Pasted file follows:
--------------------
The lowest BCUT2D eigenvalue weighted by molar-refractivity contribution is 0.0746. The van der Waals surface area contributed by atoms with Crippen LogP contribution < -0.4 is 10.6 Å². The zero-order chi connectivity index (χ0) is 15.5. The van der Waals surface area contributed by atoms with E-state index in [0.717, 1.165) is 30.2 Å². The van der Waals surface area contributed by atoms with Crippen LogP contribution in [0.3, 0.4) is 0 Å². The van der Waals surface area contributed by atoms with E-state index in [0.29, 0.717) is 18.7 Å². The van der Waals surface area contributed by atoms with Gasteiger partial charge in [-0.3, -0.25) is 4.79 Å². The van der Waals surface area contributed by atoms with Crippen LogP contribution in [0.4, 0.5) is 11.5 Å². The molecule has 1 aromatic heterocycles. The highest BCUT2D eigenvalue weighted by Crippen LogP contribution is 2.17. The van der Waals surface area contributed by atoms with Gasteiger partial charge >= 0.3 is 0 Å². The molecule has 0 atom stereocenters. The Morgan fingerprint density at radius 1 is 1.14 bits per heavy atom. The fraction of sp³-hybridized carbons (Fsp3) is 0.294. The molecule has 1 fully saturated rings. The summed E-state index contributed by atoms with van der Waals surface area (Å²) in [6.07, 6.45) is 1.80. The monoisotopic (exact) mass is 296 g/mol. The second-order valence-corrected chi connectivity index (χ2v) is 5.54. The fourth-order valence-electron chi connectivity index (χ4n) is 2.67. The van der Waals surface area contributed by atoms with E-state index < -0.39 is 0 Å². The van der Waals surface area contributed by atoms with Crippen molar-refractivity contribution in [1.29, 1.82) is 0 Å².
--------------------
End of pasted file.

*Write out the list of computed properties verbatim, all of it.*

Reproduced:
The lowest BCUT2D eigenvalue weighted by molar-refractivity contribution is 0.0746. The van der Waals surface area contributed by atoms with Crippen LogP contribution < -0.4 is 10.6 Å². The zero-order chi connectivity index (χ0) is 15.5. The van der Waals surface area contributed by atoms with E-state index in [0.717, 1.165) is 30.2 Å². The van der Waals surface area contributed by atoms with Crippen LogP contribution in [0.3, 0.4) is 0 Å². The van der Waals surface area contributed by atoms with E-state index in [0.29, 0.717) is 18.7 Å². The van der Waals surface area contributed by atoms with Gasteiger partial charge in [-0.3, -0.25) is 4.79 Å². The van der Waals surface area contributed by atoms with Crippen LogP contribution in [0.4, 0.5) is 11.5 Å². The molecule has 1 aromatic heterocycles. The highest BCUT2D eigenvalue weighted by Crippen LogP contribution is 2.17. The van der Waals surface area contributed by atoms with Gasteiger partial charge >= 0.3 is 0 Å². The molecule has 0 atom stereocenters. The Morgan fingerprint density at radius 1 is 1.14 bits per heavy atom. The fraction of sp³-hybridized carbons (Fsp3) is 0.294. The molecule has 1 fully saturated rings. The summed E-state index contributed by atoms with van der Waals surface area (Å²) in [6.07, 6.45) is 1.80. The monoisotopic (exact) mass is 296 g/mol. The second-order valence-corrected chi connectivity index (χ2v) is 5.54. The fourth-order valence-electron chi connectivity index (χ4n) is 2.67. The van der Waals surface area contributed by atoms with E-state index < -0.39 is 0 Å². The van der Waals surface area contributed by atoms with Crippen molar-refractivity contribution in [1.29, 1.82) is 0 Å².